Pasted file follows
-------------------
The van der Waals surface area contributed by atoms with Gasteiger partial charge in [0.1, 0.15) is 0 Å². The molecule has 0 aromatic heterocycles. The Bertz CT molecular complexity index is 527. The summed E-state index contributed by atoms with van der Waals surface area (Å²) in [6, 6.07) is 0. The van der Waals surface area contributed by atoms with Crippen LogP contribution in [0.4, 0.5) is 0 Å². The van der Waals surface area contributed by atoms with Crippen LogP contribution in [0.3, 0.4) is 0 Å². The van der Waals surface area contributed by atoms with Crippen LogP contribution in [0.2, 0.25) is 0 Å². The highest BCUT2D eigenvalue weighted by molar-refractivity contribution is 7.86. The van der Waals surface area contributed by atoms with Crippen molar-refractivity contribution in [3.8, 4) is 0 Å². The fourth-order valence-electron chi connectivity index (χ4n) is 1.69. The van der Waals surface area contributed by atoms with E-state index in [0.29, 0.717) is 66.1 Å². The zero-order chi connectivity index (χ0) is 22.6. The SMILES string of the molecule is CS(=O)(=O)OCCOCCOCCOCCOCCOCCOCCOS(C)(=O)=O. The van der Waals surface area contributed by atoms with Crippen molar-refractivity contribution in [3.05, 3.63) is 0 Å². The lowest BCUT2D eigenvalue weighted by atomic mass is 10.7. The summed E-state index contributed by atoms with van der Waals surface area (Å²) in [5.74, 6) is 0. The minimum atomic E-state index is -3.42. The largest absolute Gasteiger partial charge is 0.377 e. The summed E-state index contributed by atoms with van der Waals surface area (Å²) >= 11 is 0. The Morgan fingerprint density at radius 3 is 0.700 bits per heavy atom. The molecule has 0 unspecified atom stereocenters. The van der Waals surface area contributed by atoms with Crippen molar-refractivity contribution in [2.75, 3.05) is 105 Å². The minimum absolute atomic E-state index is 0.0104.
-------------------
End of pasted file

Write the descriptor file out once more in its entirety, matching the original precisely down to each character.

The van der Waals surface area contributed by atoms with Gasteiger partial charge in [0.1, 0.15) is 0 Å². The molecule has 0 aromatic heterocycles. The Bertz CT molecular complexity index is 527. The summed E-state index contributed by atoms with van der Waals surface area (Å²) in [6, 6.07) is 0. The van der Waals surface area contributed by atoms with Crippen LogP contribution in [0.4, 0.5) is 0 Å². The van der Waals surface area contributed by atoms with Crippen LogP contribution in [0.3, 0.4) is 0 Å². The van der Waals surface area contributed by atoms with Crippen LogP contribution in [0.2, 0.25) is 0 Å². The highest BCUT2D eigenvalue weighted by molar-refractivity contribution is 7.86. The van der Waals surface area contributed by atoms with Crippen molar-refractivity contribution in [3.8, 4) is 0 Å². The fourth-order valence-electron chi connectivity index (χ4n) is 1.69. The van der Waals surface area contributed by atoms with E-state index in [0.29, 0.717) is 66.1 Å². The zero-order chi connectivity index (χ0) is 22.6. The SMILES string of the molecule is CS(=O)(=O)OCCOCCOCCOCCOCCOCCOCCOS(C)(=O)=O. The van der Waals surface area contributed by atoms with Crippen molar-refractivity contribution in [3.05, 3.63) is 0 Å². The lowest BCUT2D eigenvalue weighted by atomic mass is 10.7. The summed E-state index contributed by atoms with van der Waals surface area (Å²) in [5.74, 6) is 0. The minimum atomic E-state index is -3.42. The largest absolute Gasteiger partial charge is 0.377 e. The summed E-state index contributed by atoms with van der Waals surface area (Å²) >= 11 is 0. The Morgan fingerprint density at radius 3 is 0.700 bits per heavy atom. The molecule has 0 unspecified atom stereocenters. The van der Waals surface area contributed by atoms with Crippen molar-refractivity contribution in [2.75, 3.05) is 105 Å². The minimum absolute atomic E-state index is 0.0104.